In this study, which was recently published in the American Journal of Physiology-Endocrinology and Metabolism, the team looked at the underlying mechanisms of sleep deprivation-induced increase in blood sugar levels. To do so, they used mice that were given unlimited access to high-calorie food and sugar water and limited exercise opportunities as animal models, which were divided into two groups. One group was deprived of six hours of sleep while the other was allowed to rest. Afterward, the researchers proceeded to determine glucose levels and hepatic conditions.
The scientists found that sleep-deprived mice had higher blood glucose levels and liver fat content than those in the other group. Moreover, they observed an increased production of metabolic enzymes by the liver. Overall, these results all point towards higher diabetes risk due to lack of sleep.
Following a sleeping schedule - When you sleep and wake up at the same time every day, you're body will become programmed to follow this pattern. It might be a little difficult at first, especially on days when you're not feeling tired, but after some time, your body will get used to the schedule and sleep will just come naturally.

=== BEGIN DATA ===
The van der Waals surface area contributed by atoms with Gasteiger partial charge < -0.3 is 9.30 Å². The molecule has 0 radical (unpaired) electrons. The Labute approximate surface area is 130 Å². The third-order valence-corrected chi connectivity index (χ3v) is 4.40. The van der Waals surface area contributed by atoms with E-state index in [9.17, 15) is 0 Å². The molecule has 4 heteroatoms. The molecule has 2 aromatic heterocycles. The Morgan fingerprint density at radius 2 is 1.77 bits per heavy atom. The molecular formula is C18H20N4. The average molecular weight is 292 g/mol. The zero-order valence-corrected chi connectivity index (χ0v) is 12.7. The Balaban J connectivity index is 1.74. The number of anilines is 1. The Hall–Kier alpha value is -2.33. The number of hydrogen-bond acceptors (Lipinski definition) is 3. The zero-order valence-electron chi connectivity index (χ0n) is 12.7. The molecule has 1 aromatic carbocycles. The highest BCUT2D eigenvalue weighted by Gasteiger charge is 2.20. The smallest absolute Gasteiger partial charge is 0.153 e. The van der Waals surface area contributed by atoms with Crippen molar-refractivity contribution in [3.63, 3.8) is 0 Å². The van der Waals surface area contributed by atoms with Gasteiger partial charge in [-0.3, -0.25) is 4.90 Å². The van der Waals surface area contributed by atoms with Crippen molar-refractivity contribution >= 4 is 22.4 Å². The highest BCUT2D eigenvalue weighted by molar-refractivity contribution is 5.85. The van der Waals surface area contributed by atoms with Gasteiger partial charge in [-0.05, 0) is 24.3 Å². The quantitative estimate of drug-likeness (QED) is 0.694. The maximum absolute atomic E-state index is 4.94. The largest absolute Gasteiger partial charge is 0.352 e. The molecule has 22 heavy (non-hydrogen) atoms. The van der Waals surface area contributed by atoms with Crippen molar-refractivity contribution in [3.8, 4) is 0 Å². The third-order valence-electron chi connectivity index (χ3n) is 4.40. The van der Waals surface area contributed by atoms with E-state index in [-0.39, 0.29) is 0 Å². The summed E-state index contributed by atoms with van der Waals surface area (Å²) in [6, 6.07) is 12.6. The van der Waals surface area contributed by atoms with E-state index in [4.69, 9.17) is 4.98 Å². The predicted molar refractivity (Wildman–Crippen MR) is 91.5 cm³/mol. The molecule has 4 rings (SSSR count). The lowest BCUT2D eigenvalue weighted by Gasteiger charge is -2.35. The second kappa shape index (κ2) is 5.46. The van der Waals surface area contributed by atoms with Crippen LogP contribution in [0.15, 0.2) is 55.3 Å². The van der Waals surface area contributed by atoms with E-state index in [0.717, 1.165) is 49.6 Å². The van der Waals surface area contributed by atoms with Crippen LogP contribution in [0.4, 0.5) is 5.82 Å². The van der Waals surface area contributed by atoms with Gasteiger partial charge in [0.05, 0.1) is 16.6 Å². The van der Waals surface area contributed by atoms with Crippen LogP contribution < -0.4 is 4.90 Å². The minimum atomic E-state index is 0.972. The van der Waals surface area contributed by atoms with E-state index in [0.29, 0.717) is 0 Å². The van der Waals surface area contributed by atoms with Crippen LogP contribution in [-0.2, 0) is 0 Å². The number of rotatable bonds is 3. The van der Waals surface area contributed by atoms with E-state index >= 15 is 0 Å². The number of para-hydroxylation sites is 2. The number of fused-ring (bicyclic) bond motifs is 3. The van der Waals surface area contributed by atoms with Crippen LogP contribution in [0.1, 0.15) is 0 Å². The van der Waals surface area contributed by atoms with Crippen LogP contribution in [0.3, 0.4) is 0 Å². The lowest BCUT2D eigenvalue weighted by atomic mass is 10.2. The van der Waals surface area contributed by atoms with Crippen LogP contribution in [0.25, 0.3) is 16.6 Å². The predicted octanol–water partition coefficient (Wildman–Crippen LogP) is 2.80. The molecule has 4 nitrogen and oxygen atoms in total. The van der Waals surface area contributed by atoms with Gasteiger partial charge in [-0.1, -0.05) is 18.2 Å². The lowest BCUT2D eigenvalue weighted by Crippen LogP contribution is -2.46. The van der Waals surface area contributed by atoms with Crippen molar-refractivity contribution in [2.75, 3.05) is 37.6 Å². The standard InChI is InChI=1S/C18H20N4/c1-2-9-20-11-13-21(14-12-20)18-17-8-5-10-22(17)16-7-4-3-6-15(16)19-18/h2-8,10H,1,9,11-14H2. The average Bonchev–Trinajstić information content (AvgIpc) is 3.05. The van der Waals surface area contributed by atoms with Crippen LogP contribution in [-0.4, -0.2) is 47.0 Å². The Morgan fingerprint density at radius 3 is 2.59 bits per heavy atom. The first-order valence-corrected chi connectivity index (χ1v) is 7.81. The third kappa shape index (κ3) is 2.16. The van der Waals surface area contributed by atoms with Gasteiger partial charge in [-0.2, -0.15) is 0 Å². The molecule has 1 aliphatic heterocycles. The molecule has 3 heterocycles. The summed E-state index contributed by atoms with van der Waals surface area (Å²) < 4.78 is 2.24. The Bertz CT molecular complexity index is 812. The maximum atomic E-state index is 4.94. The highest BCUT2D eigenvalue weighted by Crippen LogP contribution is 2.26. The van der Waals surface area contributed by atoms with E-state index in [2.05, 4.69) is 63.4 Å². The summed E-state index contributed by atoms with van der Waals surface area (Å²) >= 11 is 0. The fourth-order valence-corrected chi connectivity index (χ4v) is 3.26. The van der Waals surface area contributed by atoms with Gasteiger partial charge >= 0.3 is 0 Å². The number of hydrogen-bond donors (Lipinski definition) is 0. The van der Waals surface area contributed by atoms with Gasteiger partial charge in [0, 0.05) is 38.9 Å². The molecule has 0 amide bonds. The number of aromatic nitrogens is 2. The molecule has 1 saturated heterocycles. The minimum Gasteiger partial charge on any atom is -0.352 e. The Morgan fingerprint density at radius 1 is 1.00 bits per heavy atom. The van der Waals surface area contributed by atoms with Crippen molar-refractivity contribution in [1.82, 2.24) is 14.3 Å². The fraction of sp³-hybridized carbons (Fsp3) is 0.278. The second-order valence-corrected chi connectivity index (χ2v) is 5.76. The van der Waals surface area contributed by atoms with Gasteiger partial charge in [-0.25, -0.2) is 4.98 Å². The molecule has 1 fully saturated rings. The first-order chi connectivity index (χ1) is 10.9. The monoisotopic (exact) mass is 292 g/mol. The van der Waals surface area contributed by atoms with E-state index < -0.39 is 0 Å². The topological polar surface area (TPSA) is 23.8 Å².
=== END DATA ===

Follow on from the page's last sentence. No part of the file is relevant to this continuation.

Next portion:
Avoiding long afternoon naps - Many people take naps during the day to boost their energy. However, when your nap lasts for more than 30 minutes, it can confuse your body clock and make it harder for you to sleep at night.
Withdrawing from alcohol - Alcohol consumptions increases the risk of sleep apnea, a condition characterized by irregular or abrupt stops in breathing. This sleep disorder greatly affects the quality of sleep. Moreover, alcohol inhibits the production of melatonin and human growth hormone, which are necessary for the body clock to work.
Taking a nighttime bath or shower - Previous studies have shown that taking a bath or shower relaxes your body and helps you fall asleep faster and achieve a better quality of rest. If you're not in the mood for these, you just soak your feet in warm water and it will do the same job.
Other risk factors of diabetes
Sleep deprivation is just one of the determinants of diabetes. Other risk factors include the following: